Wednesday, May 4, 2011

What you feed grows, what you starve dies...

One of my nick-names as a child was “brat-brat,” it wasn’t said in anger, or in an attempt to insult, but it is something I swore I would never do to my children.

We have a lot of labels for our children. The smart one, the funny one, the troublemaker. It is really amazing how often they live up to those labels. The liar, the thief, the lazy one. Like they are somehow being reinforced by some unknown force. The slut, the junkie, the failure. Those labels have a way of following them throughout their lifetimes.

I would like to think that no parent would willingly label their child a slut, but believe it or not I’ve seen it happen more than once. When I was a teenager a mother I was acquainted with saw her two girls walking towards her, not yet teens, not even tweens, she looked up and greeted them. “There are my little sluts.” My jaw dropped but I didn’t know what to say.

And then there was the little boy who told me that his father had informed him that he already knew his son would grow up to be a junkie. The boy wasn’t even a teenager yet, and he doesn’t do drugs yet either. What the hell was running through this fathers mind when he said this to his own child is beyond me.

I told him that he was better than that. His dad was not the one that would make that decision. His dad was not the one who led his life. His dad had no right to say that to him. I still wonder though, whose words were stronger the words of a friend or the words of a father? Which will he remember the first time someone offers him drugs?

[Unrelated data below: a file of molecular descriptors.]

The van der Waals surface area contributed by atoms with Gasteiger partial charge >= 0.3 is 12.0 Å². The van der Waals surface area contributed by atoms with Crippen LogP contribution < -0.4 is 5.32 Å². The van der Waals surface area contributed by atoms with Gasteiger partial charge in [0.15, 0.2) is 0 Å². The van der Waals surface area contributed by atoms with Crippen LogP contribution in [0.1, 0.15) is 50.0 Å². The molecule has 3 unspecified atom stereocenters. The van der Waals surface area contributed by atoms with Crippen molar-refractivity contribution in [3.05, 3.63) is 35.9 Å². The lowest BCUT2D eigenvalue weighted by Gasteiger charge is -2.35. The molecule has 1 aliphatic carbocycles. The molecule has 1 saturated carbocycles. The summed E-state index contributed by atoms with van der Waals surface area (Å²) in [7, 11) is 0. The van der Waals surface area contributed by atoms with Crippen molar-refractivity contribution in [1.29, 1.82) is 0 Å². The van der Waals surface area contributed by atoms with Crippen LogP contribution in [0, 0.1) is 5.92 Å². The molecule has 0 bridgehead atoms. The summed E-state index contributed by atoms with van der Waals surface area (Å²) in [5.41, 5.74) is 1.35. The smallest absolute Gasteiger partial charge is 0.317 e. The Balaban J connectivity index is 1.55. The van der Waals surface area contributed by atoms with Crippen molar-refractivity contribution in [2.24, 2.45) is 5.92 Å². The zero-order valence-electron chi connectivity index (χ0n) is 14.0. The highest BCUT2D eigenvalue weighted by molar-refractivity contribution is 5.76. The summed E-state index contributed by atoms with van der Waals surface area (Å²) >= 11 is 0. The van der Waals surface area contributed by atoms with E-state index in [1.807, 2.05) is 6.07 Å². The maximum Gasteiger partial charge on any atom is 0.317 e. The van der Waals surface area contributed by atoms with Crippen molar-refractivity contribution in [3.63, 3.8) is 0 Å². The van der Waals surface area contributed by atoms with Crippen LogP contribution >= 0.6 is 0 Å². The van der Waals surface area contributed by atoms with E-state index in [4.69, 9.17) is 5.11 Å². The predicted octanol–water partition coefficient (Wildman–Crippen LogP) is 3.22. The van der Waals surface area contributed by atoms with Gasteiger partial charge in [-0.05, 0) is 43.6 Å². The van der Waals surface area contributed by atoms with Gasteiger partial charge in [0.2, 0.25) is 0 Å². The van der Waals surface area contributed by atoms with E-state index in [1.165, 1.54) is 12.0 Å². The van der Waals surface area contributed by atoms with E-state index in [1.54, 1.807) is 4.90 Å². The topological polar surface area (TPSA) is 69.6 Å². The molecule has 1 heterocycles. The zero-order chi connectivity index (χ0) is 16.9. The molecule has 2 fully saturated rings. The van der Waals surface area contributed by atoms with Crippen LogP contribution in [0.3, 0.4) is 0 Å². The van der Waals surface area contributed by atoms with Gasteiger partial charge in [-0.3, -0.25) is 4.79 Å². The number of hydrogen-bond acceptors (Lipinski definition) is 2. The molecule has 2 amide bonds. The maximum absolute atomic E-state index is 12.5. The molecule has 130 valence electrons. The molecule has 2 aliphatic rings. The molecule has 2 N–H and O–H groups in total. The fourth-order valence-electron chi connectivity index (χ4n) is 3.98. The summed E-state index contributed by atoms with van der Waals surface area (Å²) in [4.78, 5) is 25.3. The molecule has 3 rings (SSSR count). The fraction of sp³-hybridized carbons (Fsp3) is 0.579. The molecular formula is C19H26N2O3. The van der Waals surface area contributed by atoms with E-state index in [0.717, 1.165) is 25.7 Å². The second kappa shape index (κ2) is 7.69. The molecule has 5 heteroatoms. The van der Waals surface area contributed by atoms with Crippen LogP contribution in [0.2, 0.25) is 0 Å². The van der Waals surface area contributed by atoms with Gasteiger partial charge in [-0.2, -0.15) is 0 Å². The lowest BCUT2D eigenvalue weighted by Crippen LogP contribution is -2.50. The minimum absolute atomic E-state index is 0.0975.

Our children trust us beyond a doubt. Each of those children I have mentioned also love and respect their parents very much. They want to please them, even if it means living up to those labels that have been placed upon them. Every child longs to live up to their parents expectations.

Saying something one time probably isn’t going to program their open little brains, but if we say it enough we burn an image into their brain. This is who you are. This is who you have always been. This is who you will always be.

Instead of reinforcing those negative images in their wide open little brains, I want to input positive images. When I call my youngest my little fiddle player, and my son my tech geek I am consciously turning them towards their more positive traits. When I compliment my oldest on her rationality and her strong sense of responsibility I am telling her I want to see more of THAT.

Some have assumed that my complimenting my children instead of criticizing was due to parental blindness. That I think my children are perfect. They aren’t. I am aware of those qualities that most parents see as negatives. I just don’t see the point in pushing them towards the negative when the positive traits are the ones I want to see grow.

What you feed grows, what you starve dies...

Or maybe that’s just me...